Rating: 2 Stars
This had such a strong start. Ignatius Perrish is a child of privilege destined to do wonderful things when his girlfriend is horribly raped and murdered. He’s suspected but nothing can ever be proven. It’s now a year later and his life is in a tailspin.
Ig wakes up after a night of debauchery that he can’t really remember, but he vaguely recollects doing various possibly sacrilegious activities. Not feeling well, he looks into a mirror and sees horns growing out of his head.
Not only that, but these horns seem to compel the people that he talks to into revealing their deepest, darkest secrets. His current girlfriend confesses the need to binge on the donuts she’s eating. She confesses to performing oral sex on a mutual friend the previous night. He meets a nun who confesses that she just wants to steal money and run away and a priest who boasts about the grieving women that he has affairs with.
This is an interesting premise. If you were given the power to have people compel their deepest darkest confessions to, how would you make use of it? Would you capitalize on it? Would you try to drive people to their darkest sins or would you try to save them?
These are all interesting questions and probably would have been a great character study into motivations and abuse of power.
However, this is not that book. After spending a lot of time meeting characters and understanding their most secret motives, pretty much all of that knowledge is cast aside by Ig when his brother confesses that he knows that Ig’s best friend Lee killed Ig’s girlfriend, Merrin.
Ig pretty much immediately stops using the horn’s special powers and focuses on avenging himself on Lee. It becomes a duel to the death between Ig and Lee.
Lee, although fair haired and handsome, is clearly evil here. Ig, although he has grown horns, is purified by fire, and attracts throngs of snakes, is representing good.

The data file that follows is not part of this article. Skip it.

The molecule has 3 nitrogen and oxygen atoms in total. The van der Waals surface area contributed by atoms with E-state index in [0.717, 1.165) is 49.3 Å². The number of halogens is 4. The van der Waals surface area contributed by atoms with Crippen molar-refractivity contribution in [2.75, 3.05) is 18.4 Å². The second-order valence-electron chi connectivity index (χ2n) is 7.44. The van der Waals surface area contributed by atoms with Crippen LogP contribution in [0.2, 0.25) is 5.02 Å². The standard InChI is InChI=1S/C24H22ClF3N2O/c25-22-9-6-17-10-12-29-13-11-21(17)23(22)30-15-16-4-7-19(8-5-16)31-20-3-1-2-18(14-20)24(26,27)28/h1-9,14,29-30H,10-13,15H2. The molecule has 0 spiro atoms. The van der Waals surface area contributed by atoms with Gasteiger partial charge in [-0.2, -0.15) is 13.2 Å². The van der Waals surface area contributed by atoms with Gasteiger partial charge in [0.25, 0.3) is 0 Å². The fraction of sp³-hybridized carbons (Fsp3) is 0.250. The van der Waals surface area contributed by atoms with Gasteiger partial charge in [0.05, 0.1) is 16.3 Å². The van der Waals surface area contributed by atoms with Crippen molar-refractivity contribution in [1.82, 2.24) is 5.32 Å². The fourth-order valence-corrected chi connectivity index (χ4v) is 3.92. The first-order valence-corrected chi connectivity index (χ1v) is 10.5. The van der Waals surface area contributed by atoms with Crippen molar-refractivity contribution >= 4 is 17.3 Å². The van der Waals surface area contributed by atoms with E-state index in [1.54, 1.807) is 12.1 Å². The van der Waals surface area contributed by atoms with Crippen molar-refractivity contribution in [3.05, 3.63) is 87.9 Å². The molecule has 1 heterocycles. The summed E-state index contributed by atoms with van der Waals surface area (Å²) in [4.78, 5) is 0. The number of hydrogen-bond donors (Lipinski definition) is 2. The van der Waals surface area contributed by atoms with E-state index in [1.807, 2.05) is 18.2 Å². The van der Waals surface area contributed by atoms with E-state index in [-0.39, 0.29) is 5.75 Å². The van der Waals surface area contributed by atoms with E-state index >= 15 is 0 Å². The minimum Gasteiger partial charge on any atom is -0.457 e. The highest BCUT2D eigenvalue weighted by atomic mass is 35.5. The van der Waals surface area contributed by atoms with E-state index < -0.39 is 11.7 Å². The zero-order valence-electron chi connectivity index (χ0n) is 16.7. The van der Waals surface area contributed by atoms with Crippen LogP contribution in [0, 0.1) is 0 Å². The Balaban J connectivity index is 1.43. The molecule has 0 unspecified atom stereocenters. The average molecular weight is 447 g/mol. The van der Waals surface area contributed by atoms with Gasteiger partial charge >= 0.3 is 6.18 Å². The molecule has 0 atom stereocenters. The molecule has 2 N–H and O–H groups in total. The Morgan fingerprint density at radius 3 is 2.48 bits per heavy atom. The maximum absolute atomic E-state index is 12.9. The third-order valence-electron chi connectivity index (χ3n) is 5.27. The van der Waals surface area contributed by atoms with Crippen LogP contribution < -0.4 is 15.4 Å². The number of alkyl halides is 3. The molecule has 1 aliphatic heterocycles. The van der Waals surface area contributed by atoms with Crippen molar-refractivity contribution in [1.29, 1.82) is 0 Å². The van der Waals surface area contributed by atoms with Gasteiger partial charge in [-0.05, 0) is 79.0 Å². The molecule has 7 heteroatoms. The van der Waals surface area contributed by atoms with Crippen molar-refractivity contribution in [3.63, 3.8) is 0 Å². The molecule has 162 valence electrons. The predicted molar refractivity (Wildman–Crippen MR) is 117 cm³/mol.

I think that the book is trying to make a statement regarding the fact that the devil doesn’t necessarily exist in a purely Manichean world. There are times when the devil plays a necessary role and possibly even a moral role.
The problem here is that it just muddles all of this together. There is so much plot here. Merrin’s story and why she dumped Ig right before he left for London. Ig’s brother Terry and his budding television career. Lee and his relationship with his mother. Ig and Merrin’s idyllic time in a tree house. Lee and his relationship to an ambitious congressman. What actually happened the night of Merrin’s murder?
At this point, does anyone care?
The book really isn’t even that long to try to cover all of those many plots. In fact, the shallowness of the book almost has me convinced that it’s targeted at young adults. I went so far as to check this but it does not appear to be the case.
I’ve also read Hill’s previous works, Heart-Shaped Box and NOS4A2. Indeed, in both cases, they started off with strong premises but then I lost interest as the plots lost steam due to the weight of multiple story lines that grew ever increasingly fantastic.
This leaves me to wonder if Hill’s strength might actually be short stories. He’s written a number, but I have yet to read any. It could very well be that he has the creative mind to come up with fascinating plot concepts but has trouble extending them out to novel size without adding the literary equivalent of flying buttresses that medieval cathedrals used to stay upright.